France, Spain and England in America
In the l7th century, New Mexico, and the fortified town of St. Augustine on
the east coast of Florida, were Spain's only North American colonies. Both
served as buffer states -- in Florida, against the English in Georgia and the
Carolinas; and in New Mexico, against the French, who from their base in Canada
had claimed the entire Mississippi Valley.
France's North America empire, however, was vastly different from Spain's in
purpose and practice. The French were in North America primarily for commerce,
not colonization. They wanted to control the lucrative fur trade, and to get
furs, they made alliances with the Indians. They didn't want Indian lands, or
labor. And their Jesuit missionaries were amazingly tolerant and highly
successful in dealing with the Indians. As were French fur traders, who
married into Indian families and lived with natives and mixed-bloods at
frontier trading posts. But we're getting ahead of ourselves.
In l600, Spain was the only European nation with colonies in North America.
Samuel de Champlain had not yet established a French settlement at Quebec. And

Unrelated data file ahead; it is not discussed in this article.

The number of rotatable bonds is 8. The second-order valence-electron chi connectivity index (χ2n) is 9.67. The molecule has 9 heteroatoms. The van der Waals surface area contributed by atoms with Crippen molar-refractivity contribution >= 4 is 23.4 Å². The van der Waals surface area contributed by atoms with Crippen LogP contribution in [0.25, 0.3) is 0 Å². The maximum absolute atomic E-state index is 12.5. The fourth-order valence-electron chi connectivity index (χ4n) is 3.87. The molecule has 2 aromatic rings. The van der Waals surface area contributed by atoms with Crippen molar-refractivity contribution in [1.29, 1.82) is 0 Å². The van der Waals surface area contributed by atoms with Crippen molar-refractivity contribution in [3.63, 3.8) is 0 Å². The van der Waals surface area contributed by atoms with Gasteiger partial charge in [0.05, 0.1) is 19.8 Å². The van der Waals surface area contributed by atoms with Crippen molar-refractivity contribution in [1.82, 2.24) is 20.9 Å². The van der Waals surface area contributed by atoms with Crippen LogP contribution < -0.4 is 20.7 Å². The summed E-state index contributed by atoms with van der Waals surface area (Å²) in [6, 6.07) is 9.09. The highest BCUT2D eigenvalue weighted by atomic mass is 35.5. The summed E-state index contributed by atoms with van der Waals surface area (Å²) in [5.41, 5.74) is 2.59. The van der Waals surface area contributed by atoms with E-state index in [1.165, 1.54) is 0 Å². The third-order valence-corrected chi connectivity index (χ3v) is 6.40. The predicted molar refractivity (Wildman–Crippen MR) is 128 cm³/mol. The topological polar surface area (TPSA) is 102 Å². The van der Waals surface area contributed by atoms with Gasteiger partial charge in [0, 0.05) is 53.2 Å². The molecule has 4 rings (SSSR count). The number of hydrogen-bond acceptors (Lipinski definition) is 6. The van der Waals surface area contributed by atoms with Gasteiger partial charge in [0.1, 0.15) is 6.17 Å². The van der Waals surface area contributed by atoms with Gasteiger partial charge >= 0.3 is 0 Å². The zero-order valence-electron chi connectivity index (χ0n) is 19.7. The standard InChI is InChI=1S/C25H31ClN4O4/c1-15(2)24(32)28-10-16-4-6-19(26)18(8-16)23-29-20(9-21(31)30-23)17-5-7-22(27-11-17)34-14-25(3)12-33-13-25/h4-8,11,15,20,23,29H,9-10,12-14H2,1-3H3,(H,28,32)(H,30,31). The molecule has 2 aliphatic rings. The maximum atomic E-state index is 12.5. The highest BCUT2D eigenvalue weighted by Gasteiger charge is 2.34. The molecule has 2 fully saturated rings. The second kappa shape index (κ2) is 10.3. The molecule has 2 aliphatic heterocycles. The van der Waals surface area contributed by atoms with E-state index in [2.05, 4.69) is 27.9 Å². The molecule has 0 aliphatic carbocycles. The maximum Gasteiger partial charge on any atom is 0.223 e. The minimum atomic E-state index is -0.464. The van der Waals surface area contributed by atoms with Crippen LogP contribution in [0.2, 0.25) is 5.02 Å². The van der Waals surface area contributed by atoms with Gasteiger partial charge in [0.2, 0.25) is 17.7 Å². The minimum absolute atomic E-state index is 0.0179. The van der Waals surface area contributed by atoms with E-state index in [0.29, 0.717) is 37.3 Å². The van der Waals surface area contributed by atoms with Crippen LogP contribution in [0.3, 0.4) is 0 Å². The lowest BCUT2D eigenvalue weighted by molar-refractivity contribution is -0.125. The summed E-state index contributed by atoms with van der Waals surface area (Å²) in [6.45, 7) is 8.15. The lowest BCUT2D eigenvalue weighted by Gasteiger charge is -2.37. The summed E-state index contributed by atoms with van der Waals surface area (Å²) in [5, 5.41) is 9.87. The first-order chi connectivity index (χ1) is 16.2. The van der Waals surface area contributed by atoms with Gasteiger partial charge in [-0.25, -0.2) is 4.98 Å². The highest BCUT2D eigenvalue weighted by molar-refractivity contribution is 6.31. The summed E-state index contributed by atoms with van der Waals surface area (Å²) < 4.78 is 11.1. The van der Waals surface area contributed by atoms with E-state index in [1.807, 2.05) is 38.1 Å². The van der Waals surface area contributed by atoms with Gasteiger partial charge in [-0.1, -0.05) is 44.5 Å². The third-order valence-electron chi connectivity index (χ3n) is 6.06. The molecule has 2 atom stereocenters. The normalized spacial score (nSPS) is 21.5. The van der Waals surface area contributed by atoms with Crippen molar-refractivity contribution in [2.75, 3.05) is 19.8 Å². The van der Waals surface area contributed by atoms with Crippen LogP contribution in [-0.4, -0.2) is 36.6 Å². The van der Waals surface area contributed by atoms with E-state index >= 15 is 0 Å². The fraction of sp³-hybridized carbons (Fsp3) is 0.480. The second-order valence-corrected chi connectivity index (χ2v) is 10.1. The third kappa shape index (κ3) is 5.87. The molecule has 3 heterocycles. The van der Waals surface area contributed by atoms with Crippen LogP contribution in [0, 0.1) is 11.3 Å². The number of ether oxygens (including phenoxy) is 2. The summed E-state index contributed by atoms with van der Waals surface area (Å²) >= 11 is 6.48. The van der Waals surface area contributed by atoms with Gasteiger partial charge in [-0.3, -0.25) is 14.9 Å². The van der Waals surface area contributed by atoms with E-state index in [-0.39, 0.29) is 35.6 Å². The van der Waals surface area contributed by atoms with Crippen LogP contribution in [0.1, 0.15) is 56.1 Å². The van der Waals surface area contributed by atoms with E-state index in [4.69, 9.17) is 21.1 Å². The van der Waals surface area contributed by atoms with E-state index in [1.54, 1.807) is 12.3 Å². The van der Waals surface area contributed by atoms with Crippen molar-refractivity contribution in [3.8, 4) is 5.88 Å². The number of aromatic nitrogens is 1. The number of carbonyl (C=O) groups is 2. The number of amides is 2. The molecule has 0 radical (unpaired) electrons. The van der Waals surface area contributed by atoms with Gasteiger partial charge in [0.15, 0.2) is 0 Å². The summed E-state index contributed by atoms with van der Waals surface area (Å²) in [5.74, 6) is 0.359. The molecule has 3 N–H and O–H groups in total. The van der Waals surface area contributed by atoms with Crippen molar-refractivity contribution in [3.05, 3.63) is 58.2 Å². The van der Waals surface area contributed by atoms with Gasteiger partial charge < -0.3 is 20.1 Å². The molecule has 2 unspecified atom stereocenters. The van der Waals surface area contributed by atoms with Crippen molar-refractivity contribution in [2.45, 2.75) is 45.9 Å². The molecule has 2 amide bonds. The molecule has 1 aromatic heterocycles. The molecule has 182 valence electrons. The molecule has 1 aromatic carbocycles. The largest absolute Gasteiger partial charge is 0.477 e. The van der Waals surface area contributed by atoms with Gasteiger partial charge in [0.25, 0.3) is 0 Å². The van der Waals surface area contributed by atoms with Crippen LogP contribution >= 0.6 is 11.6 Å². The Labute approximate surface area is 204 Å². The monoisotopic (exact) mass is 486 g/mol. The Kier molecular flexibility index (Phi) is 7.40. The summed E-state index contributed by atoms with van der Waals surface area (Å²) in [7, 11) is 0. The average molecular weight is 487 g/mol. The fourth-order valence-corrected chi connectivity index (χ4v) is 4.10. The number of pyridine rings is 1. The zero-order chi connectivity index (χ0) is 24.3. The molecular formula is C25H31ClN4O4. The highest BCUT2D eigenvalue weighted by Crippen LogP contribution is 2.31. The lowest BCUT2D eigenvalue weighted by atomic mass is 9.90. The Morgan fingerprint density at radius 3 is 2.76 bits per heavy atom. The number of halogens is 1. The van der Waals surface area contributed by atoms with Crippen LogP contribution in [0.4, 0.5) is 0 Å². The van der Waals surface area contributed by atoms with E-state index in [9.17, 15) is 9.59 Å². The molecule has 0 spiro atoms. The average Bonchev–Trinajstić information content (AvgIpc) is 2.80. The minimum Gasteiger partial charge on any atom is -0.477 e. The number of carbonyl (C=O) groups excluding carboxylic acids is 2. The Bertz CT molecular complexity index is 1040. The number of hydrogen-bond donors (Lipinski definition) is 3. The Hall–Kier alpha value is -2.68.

Protestant England, under Queen Elizabeth, had tried and failed to plant a
colony on Roanoke Island, off the coast of North Carolina. The settlers on
Roanoke Island had mysteriously disappeared around l590. To this day, no one
knows what happened to them.
At this point, England was at war with Spain and might have postponed
colonization for some time had it not been for two of the greatest spin-doctors
of the Elizabethan age, two cousins, both named Richard Hakluyt. The Hakluyts
believed England's future greatness would be based on overseas colonies. In a series of massive books and reports, they implored the Crown to expel the
Spanish papists from North America, convert the Indians to Protestantism, and
begin trading with them. The Hakluyts described an America where the earth
would produce things in abundance, as in the Garden of Eden, "without toil or
labor." These are their words.
When a company of gentlemen adventurers was finally sent to in Virginia in
l607, they apparently took the cousins at their word -- and died in appalling
numbers. But the struggling colony was saved -- but just barely -- by the
soldierly discipline of the swashbuckling captain we'll meet in our next
John Smith's mission was to make certain that, in America, the seventeenth
century would be England's century.